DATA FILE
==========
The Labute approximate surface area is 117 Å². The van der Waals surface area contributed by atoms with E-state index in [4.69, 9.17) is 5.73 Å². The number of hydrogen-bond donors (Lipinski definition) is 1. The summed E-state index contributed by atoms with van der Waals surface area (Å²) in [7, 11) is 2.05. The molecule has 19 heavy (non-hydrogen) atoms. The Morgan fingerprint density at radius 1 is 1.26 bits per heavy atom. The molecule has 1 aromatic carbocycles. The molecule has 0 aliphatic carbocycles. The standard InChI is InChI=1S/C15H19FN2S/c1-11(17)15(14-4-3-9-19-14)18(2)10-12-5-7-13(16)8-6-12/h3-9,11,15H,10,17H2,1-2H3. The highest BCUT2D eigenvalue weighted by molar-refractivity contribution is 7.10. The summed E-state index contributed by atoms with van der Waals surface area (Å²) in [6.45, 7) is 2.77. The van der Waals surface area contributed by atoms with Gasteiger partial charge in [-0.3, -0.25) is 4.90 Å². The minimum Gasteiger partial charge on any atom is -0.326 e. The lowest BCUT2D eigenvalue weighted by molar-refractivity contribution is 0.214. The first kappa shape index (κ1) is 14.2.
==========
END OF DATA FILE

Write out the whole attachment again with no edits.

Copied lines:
The Labute approximate surface area is 117 Å². The van der Waals surface area contributed by atoms with E-state index in [4.69, 9.17) is 5.73 Å². The number of hydrogen-bond donors (Lipinski definition) is 1. The summed E-state index contributed by atoms with van der Waals surface area (Å²) in [7, 11) is 2.05. The molecule has 19 heavy (non-hydrogen) atoms. The Morgan fingerprint density at radius 1 is 1.26 bits per heavy atom. The molecule has 1 aromatic carbocycles. The molecule has 0 aliphatic carbocycles. The standard InChI is InChI=1S/C15H19FN2S/c1-11(17)15(14-4-3-9-19-14)18(2)10-12-5-7-13(16)8-6-12/h3-9,11,15H,10,17H2,1-2H3. The highest BCUT2D eigenvalue weighted by molar-refractivity contribution is 7.10. The summed E-state index contributed by atoms with van der Waals surface area (Å²) in [6.45, 7) is 2.77. The van der Waals surface area contributed by atoms with Gasteiger partial charge in [-0.3, -0.25) is 4.90 Å². The minimum Gasteiger partial charge on any atom is -0.326 e. The lowest BCUT2D eigenvalue weighted by molar-refractivity contribution is 0.214. The first kappa shape index (κ1) is 14.2.